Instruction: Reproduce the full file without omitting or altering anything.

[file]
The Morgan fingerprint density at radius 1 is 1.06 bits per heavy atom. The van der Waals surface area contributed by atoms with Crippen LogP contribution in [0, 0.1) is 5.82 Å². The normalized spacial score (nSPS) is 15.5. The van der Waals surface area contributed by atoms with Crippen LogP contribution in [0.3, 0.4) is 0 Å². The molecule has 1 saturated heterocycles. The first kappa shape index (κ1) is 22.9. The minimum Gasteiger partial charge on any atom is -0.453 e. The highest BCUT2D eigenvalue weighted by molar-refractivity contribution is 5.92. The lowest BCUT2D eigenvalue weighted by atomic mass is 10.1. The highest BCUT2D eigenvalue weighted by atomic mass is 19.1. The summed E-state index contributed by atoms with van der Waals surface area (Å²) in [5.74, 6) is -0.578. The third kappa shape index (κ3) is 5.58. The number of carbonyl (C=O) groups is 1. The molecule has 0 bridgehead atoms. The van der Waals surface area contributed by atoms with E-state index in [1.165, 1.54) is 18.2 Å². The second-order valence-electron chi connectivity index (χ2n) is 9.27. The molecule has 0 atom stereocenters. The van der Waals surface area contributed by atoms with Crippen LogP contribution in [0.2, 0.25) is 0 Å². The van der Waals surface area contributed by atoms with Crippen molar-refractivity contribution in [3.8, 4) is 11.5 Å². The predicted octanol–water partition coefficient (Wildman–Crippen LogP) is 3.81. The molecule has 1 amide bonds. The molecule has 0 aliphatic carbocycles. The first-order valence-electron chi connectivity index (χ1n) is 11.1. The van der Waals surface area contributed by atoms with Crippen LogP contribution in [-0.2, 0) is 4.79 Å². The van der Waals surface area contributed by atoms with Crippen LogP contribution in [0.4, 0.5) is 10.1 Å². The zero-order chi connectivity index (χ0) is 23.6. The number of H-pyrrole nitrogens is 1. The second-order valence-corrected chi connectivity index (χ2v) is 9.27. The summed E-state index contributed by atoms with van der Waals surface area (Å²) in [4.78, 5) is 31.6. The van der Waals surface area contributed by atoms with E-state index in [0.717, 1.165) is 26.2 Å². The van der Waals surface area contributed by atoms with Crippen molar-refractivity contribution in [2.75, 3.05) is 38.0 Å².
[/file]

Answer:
The Morgan fingerprint density at radius 1 is 1.06 bits per heavy atom. The van der Waals surface area contributed by atoms with Crippen LogP contribution in [0, 0.1) is 5.82 Å². The normalized spacial score (nSPS) is 15.5. The van der Waals surface area contributed by atoms with Crippen LogP contribution in [0.3, 0.4) is 0 Å². The molecule has 1 saturated heterocycles. The first kappa shape index (κ1) is 22.9. The minimum Gasteiger partial charge on any atom is -0.453 e. The highest BCUT2D eigenvalue weighted by molar-refractivity contribution is 5.92. The lowest BCUT2D eigenvalue weighted by atomic mass is 10.1. The highest BCUT2D eigenvalue weighted by atomic mass is 19.1. The summed E-state index contributed by atoms with van der Waals surface area (Å²) in [5.74, 6) is -0.578. The third kappa shape index (κ3) is 5.58. The number of carbonyl (C=O) groups is 1. The molecule has 0 bridgehead atoms. The van der Waals surface area contributed by atoms with E-state index in [1.165, 1.54) is 18.2 Å². The second-order valence-electron chi connectivity index (χ2n) is 9.27. The molecule has 0 atom stereocenters. The van der Waals surface area contributed by atoms with Crippen LogP contribution in [0.2, 0.25) is 0 Å². The van der Waals surface area contributed by atoms with Crippen molar-refractivity contribution in [3.8, 4) is 11.5 Å². The predicted octanol–water partition coefficient (Wildman–Crippen LogP) is 3.81. The molecule has 1 amide bonds. The molecule has 0 aliphatic carbocycles. The first-order valence-electron chi connectivity index (χ1n) is 11.1. The van der Waals surface area contributed by atoms with Crippen LogP contribution in [-0.2, 0) is 4.79 Å². The van der Waals surface area contributed by atoms with Crippen LogP contribution in [0.4, 0.5) is 10.1 Å². The zero-order chi connectivity index (χ0) is 23.6. The number of H-pyrrole nitrogens is 1. The second-order valence-corrected chi connectivity index (χ2v) is 9.27. The summed E-state index contributed by atoms with van der Waals surface area (Å²) in [4.78, 5) is 31.6. The van der Waals surface area contributed by atoms with E-state index in [0.717, 1.165) is 26.2 Å². The van der Waals surface area contributed by atoms with Crippen molar-refractivity contribution in [2.75, 3.05) is 38.0 Å².